Solidification behavior and thermal conductivity of bulk sodium acetate trihydrate composites with thickening agents and graphite

Research output: Contribution to journalJournal articleResearchpeer-review

469 Downloads (Pure)


Sodium acetate trihydrate is a promising phase change material for long term storage of solar thermal energy if supercooling is actively utilized. Well performing thermal energy storages need to be able to charge and discharge energy at a high rate. The relatively low thermal conductivity of the phase change material limits the heat exchange capacity rate to and from the storage. Another factor that limits the heat transfer is the contraction and expansion of the salt hydrate during the phase change. This density change causes formation of cavities inside the solid storage material. Investigations of the solidification behavior, the formation of cavities and thermal conductivity of composites based on sodium acetate trihydrate crystalizing with or without supercooling are presented in this paper. The thermal conductivity was measured with an ISOMET hot disc surface measurement probe. Samples that crystalized without supercooling tended to form solid crystals near the heat transfer surface and cavities away from the heat transfer surface. The measured thermal conductivity was up to 0.7 W/m K in solid sodium acetate trihydrate. Samples that crystalized from supercooled state formed fewer large cavities but had a lower thermal conductivity. A composite with sodium acetate trihydrate, thickening agent and 5% graphite flakes had a thermal conductivity of up to 1.1 W/m K.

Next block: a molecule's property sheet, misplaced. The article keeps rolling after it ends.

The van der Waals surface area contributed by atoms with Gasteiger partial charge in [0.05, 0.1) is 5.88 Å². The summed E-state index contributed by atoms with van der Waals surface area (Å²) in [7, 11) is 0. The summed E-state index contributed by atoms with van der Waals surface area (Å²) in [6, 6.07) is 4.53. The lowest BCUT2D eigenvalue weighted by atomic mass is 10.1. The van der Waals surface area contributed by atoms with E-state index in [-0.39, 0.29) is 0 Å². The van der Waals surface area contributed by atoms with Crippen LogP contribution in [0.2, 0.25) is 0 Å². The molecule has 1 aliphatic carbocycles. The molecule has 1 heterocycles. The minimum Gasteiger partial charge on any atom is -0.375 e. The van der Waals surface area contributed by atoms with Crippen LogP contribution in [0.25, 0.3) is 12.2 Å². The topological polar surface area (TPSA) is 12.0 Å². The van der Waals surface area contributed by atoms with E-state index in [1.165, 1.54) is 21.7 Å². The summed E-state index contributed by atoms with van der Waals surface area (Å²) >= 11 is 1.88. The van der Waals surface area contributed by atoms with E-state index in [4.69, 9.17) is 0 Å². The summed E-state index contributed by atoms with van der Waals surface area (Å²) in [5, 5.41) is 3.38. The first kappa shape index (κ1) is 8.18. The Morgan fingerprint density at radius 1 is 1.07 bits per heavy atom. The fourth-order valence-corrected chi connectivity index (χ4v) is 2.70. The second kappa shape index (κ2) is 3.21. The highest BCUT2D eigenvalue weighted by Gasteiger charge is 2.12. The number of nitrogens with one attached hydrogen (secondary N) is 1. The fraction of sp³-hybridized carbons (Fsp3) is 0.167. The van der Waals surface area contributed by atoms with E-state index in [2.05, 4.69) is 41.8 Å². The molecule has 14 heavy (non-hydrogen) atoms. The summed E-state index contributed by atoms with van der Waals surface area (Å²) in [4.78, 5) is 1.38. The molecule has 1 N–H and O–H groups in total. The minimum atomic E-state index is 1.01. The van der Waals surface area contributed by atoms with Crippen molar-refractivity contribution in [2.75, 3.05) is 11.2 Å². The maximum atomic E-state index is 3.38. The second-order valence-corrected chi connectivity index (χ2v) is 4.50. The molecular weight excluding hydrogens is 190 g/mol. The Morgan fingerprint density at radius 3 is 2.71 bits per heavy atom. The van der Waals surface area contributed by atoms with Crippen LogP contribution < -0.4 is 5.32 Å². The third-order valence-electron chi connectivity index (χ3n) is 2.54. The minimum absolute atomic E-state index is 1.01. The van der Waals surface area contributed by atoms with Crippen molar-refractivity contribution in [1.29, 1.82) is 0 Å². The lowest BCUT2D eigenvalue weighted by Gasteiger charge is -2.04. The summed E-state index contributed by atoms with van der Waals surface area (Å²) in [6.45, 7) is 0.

Original languageEnglish
JournalSolar Energy Materials and Solar Cells
Pages (from-to)287-295
Number of pages9
Publication statusPublished - 2016


  • Phase change material
  • Sodium acetate trihydrate
  • Solidification
  • Thermal conductivity
  • Supercooling
  • Thickening agent

Cite this